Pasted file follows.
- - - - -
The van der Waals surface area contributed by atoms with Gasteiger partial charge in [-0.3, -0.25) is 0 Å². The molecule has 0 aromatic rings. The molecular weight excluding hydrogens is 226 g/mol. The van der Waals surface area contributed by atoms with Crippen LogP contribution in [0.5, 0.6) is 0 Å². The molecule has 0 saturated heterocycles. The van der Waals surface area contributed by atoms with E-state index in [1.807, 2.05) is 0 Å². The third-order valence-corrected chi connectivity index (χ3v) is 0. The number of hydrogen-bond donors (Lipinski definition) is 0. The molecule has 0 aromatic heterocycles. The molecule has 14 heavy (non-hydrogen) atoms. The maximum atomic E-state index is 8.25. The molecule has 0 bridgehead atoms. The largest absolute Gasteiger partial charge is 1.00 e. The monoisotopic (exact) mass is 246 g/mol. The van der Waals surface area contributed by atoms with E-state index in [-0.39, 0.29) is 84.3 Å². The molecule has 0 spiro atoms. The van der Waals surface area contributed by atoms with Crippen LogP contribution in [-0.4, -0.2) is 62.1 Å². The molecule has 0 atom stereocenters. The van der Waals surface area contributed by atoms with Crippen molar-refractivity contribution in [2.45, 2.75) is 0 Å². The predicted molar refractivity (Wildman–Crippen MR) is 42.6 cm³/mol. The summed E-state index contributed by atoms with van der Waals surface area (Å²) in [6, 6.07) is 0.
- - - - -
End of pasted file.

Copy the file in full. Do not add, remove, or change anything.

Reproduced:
The van der Waals surface area contributed by atoms with Gasteiger partial charge in [-0.3, -0.25) is 0 Å². The molecule has 0 aromatic rings. The molecular weight excluding hydrogens is 226 g/mol. The van der Waals surface area contributed by atoms with Crippen LogP contribution in [0.5, 0.6) is 0 Å². The molecule has 0 saturated heterocycles. The van der Waals surface area contributed by atoms with E-state index in [1.807, 2.05) is 0 Å². The third-order valence-corrected chi connectivity index (χ3v) is 0. The number of hydrogen-bond donors (Lipinski definition) is 0. The molecule has 0 aromatic heterocycles. The molecule has 14 heavy (non-hydrogen) atoms. The maximum atomic E-state index is 8.25. The molecule has 0 bridgehead atoms. The largest absolute Gasteiger partial charge is 1.00 e. The monoisotopic (exact) mass is 246 g/mol. The van der Waals surface area contributed by atoms with E-state index in [-0.39, 0.29) is 84.3 Å². The molecule has 0 spiro atoms. The van der Waals surface area contributed by atoms with Crippen LogP contribution in [-0.4, -0.2) is 62.1 Å². The molecule has 0 atom stereocenters. The van der Waals surface area contributed by atoms with Crippen molar-refractivity contribution in [2.45, 2.75) is 0 Å². The predicted molar refractivity (Wildman–Crippen MR) is 42.6 cm³/mol. The summed E-state index contributed by atoms with van der Waals surface area (Å²) in [6, 6.07) is 0.